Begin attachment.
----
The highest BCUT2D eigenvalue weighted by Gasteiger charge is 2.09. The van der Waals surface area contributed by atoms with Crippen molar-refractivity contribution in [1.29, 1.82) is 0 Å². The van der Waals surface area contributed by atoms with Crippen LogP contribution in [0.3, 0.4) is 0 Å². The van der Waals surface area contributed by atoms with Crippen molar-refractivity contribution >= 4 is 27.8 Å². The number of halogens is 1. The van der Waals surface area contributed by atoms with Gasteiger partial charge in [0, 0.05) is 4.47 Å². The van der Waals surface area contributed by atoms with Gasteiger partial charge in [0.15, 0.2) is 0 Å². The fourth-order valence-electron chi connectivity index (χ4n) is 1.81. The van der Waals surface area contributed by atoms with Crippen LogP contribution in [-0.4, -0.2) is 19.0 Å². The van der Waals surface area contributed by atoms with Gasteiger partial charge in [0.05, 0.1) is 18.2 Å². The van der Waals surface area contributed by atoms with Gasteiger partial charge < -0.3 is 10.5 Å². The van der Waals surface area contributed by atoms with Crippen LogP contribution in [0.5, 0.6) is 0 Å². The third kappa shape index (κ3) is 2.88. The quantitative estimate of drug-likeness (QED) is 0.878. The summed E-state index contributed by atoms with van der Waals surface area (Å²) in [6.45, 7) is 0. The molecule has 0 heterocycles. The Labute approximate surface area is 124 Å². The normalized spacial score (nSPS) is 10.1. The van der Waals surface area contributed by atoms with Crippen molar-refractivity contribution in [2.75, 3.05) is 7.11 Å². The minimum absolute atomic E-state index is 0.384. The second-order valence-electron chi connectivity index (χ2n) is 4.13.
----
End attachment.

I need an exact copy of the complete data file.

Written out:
The highest BCUT2D eigenvalue weighted by Gasteiger charge is 2.09. The van der Waals surface area contributed by atoms with Crippen molar-refractivity contribution in [1.29, 1.82) is 0 Å². The van der Waals surface area contributed by atoms with Crippen LogP contribution in [0.3, 0.4) is 0 Å². The van der Waals surface area contributed by atoms with Crippen molar-refractivity contribution >= 4 is 27.8 Å². The number of halogens is 1. The van der Waals surface area contributed by atoms with Gasteiger partial charge in [0, 0.05) is 4.47 Å². The van der Waals surface area contributed by atoms with Gasteiger partial charge in [0.15, 0.2) is 0 Å². The fourth-order valence-electron chi connectivity index (χ4n) is 1.81. The van der Waals surface area contributed by atoms with Crippen LogP contribution in [-0.4, -0.2) is 19.0 Å². The van der Waals surface area contributed by atoms with Gasteiger partial charge in [0.05, 0.1) is 18.2 Å². The van der Waals surface area contributed by atoms with Gasteiger partial charge < -0.3 is 10.5 Å². The van der Waals surface area contributed by atoms with Crippen LogP contribution in [0.5, 0.6) is 0 Å². The third kappa shape index (κ3) is 2.88. The quantitative estimate of drug-likeness (QED) is 0.878. The summed E-state index contributed by atoms with van der Waals surface area (Å²) in [6.45, 7) is 0. The molecule has 0 heterocycles. The Labute approximate surface area is 124 Å². The normalized spacial score (nSPS) is 10.1. The van der Waals surface area contributed by atoms with Crippen molar-refractivity contribution in [2.75, 3.05) is 7.11 Å². The minimum absolute atomic E-state index is 0.384. The second-order valence-electron chi connectivity index (χ2n) is 4.13.